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Use multiple “buckets” to maximize your retirement earnings potential

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Use multiple “buckets” to maximize your retirement earnings potential

Using “buckets” or multiple portfolios isn’t a new idea. I’ve seen it used for various purposes. The premise is pretty simple but proper use can be very powerful and financially rewarding. Rather than creating one portfolio that is set to mature when you reach a certain age, let’s say 65, create multiple portfolios with different target or maturation dates.

Retirement rocking chairs

Let me explain using my wife and I as an example. Normally, a couple spends all of their working years putting money away into 401Ks and IRAs with the goal of retiring at age 65. Due to tax laws, we can’t touch the money in those retirement accounts until we reach at least age 59 1/2. So we dutifully invest money for 40 years. As youngsters, we invest aggressively because our time horizon is long and we can afford to have years with losses. But as our retirement date approaches, we move more and more money into safer investments. So our portfolio makes less money as we get closer to retirement. And yet, with the high life expectancies of today, this one portfolio will have to be sufficient enough to last us 20-30 years. But if we are only earning 3-4% each year, then we may run into trouble.

Now let’s consider using multiple buckets or portfolios. We’ll start with just a simple two bucket or portfolio approach. In this example, I expect to live 30 years after I retire at age 65.

  • Portfolio 1 contains only one half of all our retirement money and is designed to be available the day we retire at age 65. So again, we slowly move money into safer investments as that day draws near. BUT, we only want this portfolio to last 15 years and then run out.
  • Portfolio 2 contains the other half of our retirement money and is designed to be available when I’m 80 years old and the first portfolio runs out. Since I have an extra 15 years to invest this portfolio, I can be aggressive for much longer and earn more money before having to move to safer investments such as bonds.

So the benefit is that through using multiple portfolios, I can be more aggressive where possible and increase my potential return. Now, let’s get a bit more fancy again using my wife and I as an example.

  • Portfolio 1 uses only normal, taxable accounts because I want to retire at age 50. So I need to withdraw from accounts where I don’t face tax penalties for early withdrawals. But I only need this account to last 10 years because then I can access my tax deferred (401Ks) or tax advantaged (Roth IRA) accounts.
  • Portfolio 2 uses tax deferred or tax advantaged accounts and is designed to mature or be ready to use when I turn 60 and Portfolio 1 dries up. In our case, I want that account to last until we are 70.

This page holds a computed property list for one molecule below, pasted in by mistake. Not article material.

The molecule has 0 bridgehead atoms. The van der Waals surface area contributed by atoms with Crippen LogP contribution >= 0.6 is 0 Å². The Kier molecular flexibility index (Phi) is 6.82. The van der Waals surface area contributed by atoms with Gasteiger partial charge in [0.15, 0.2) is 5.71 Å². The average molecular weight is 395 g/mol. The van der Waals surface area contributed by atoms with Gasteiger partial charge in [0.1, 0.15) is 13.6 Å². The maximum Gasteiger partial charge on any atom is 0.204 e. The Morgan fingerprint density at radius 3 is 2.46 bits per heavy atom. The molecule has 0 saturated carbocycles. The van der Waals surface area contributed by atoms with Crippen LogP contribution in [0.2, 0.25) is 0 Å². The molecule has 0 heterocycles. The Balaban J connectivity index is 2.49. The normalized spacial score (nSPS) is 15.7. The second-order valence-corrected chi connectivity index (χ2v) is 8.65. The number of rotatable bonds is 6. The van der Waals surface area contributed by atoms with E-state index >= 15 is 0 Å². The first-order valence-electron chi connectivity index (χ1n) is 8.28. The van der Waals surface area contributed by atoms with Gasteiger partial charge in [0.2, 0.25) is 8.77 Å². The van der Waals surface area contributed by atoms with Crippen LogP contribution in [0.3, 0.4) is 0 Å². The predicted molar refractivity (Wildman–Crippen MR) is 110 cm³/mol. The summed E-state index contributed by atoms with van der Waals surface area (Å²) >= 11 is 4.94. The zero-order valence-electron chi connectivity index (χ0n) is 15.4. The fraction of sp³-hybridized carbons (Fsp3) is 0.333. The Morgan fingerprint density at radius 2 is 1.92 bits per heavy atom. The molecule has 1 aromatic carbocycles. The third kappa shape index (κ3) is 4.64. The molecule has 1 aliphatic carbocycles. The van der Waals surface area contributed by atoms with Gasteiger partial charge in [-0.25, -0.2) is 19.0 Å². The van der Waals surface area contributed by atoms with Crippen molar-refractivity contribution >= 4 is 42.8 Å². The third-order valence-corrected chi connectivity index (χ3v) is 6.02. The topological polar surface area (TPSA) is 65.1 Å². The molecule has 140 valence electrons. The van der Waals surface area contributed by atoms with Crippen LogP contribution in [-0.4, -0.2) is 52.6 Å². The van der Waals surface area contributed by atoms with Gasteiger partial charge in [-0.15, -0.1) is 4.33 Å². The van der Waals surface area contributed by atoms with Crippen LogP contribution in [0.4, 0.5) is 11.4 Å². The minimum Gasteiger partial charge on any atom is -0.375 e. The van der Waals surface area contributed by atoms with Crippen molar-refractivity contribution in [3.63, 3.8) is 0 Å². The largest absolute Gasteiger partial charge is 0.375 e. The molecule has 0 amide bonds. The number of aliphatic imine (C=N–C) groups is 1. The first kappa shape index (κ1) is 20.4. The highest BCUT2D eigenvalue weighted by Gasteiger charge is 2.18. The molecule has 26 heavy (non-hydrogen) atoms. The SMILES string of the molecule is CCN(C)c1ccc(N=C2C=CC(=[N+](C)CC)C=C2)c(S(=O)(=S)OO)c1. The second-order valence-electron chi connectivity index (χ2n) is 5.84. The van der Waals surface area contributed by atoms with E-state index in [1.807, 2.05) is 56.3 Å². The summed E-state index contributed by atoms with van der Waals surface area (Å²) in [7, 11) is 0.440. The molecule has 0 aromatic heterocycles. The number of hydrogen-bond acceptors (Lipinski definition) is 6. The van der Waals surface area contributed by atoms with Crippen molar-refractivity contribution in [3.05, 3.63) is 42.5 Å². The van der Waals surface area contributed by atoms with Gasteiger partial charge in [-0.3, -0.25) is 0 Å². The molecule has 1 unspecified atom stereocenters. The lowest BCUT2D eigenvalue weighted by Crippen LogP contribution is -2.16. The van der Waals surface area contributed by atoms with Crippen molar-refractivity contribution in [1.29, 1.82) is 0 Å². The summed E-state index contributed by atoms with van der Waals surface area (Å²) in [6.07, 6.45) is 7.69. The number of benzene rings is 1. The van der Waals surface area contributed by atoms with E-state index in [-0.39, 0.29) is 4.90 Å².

• Portfolio 3 may use a combination of taxable and tax deferred accounts because I intend to draw every penny out of it in my 60th year in order to build our retirement home (we plan to do a lot of traveling in our 50s).
  • Portfolio 4 is invested more aggressively for longer than any other account because I don’t need it until I’m 70. But then I intend to use this account until the day I die. So it has to last for 20 years.

This may seem a bit absurd or overboard, but so does coupon-ing until you try it and see the cost savings. The goal is to maximize the time that you have and the return that you can earn on your money. Don’t just make your money work for you, make it work smarter for you.

Understand, though, that this bucket approach is a numbers game. Meaning, you have to crunch a lot of numbers to determine how much money needs to be in each account on the day it is supposed to mature or be ready for use, how much money you need to put into each portfolio on a monthly or annual basis, and how much you need to be earning on average in each portfolio in order to meet your goals. So if you are not comfortable running the numbers yourself, please consult a competent financial advisor. I’m a strong advocate of hiring a professional if you need the help.

For a few ideas on selecting an advisor, you can read our post titled 5 Tips for finding a good Financial Planner.

Hopefully I’ve adequately explained the bucket approach well enough that you have at least an idea or inkling of its potential. Please feel free to ask any questions or provide suggestions to others in the comments section below.

Also, you can follow Rabbit Funds on Twitter for more investing and retirement ideas.

Posted in Investing, Featured, RetirementComments Off on Use multiple “buckets” to maximize your retirement earnings potential

5 Tips for finding a good Financial Planner

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5 Tips for finding a good Financial Planner

Looking for post ideas, I asked my Facebook community for suggestions. The first response I received was, “How do I know if a Financial Planner is any good?” Others immediately chimed in that they would also like know.

So I’ve spent some time compiling criteria for selecting a financial planner for a number of sources, including financial planners themselves.

Desire to learn and teach

This habit is straight from the horse’s mouth.